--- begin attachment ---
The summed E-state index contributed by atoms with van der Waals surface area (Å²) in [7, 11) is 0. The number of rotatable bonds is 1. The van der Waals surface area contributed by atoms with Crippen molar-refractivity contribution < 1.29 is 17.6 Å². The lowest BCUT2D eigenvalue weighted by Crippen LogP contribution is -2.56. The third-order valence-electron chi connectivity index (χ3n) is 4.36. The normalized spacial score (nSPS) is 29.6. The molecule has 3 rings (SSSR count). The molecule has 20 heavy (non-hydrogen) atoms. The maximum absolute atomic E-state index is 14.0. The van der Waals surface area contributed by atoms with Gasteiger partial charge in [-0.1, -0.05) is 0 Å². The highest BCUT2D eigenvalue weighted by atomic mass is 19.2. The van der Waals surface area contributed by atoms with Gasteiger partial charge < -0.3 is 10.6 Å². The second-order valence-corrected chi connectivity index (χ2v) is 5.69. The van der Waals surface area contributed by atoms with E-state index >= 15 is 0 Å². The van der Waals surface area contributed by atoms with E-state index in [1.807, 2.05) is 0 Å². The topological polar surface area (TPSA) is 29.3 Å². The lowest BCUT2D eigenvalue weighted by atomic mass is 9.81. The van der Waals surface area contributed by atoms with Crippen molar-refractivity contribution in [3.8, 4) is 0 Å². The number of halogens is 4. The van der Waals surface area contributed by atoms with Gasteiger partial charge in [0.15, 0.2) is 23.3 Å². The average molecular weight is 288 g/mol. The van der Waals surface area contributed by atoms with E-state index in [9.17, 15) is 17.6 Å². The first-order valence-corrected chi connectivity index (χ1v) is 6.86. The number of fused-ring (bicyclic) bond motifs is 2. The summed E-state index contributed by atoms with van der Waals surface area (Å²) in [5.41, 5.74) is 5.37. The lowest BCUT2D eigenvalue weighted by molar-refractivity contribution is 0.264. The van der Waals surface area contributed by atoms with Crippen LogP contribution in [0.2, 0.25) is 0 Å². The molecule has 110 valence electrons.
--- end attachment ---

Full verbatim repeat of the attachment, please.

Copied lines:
The summed E-state index contributed by atoms with van der Waals surface area (Å²) in [7, 11) is 0. The number of rotatable bonds is 1. The van der Waals surface area contributed by atoms with Crippen molar-refractivity contribution < 1.29 is 17.6 Å². The lowest BCUT2D eigenvalue weighted by Crippen LogP contribution is -2.56. The third-order valence-electron chi connectivity index (χ3n) is 4.36. The normalized spacial score (nSPS) is 29.6. The molecule has 3 rings (SSSR count). The molecule has 20 heavy (non-hydrogen) atoms. The maximum absolute atomic E-state index is 14.0. The van der Waals surface area contributed by atoms with Gasteiger partial charge in [-0.1, -0.05) is 0 Å². The highest BCUT2D eigenvalue weighted by atomic mass is 19.2. The van der Waals surface area contributed by atoms with Gasteiger partial charge < -0.3 is 10.6 Å². The second-order valence-corrected chi connectivity index (χ2v) is 5.69. The van der Waals surface area contributed by atoms with E-state index >= 15 is 0 Å². The van der Waals surface area contributed by atoms with E-state index in [1.807, 2.05) is 0 Å². The topological polar surface area (TPSA) is 29.3 Å². The lowest BCUT2D eigenvalue weighted by atomic mass is 9.81. The van der Waals surface area contributed by atoms with Crippen molar-refractivity contribution in [3.8, 4) is 0 Å². The number of halogens is 4. The van der Waals surface area contributed by atoms with Gasteiger partial charge in [0.15, 0.2) is 23.3 Å². The average molecular weight is 288 g/mol. The van der Waals surface area contributed by atoms with E-state index in [9.17, 15) is 17.6 Å². The first-order valence-corrected chi connectivity index (χ1v) is 6.86. The number of fused-ring (bicyclic) bond motifs is 2. The summed E-state index contributed by atoms with van der Waals surface area (Å²) in [5.41, 5.74) is 5.37. The lowest BCUT2D eigenvalue weighted by molar-refractivity contribution is 0.264. The van der Waals surface area contributed by atoms with Crippen LogP contribution in [0.2, 0.25) is 0 Å². The molecule has 110 valence electrons.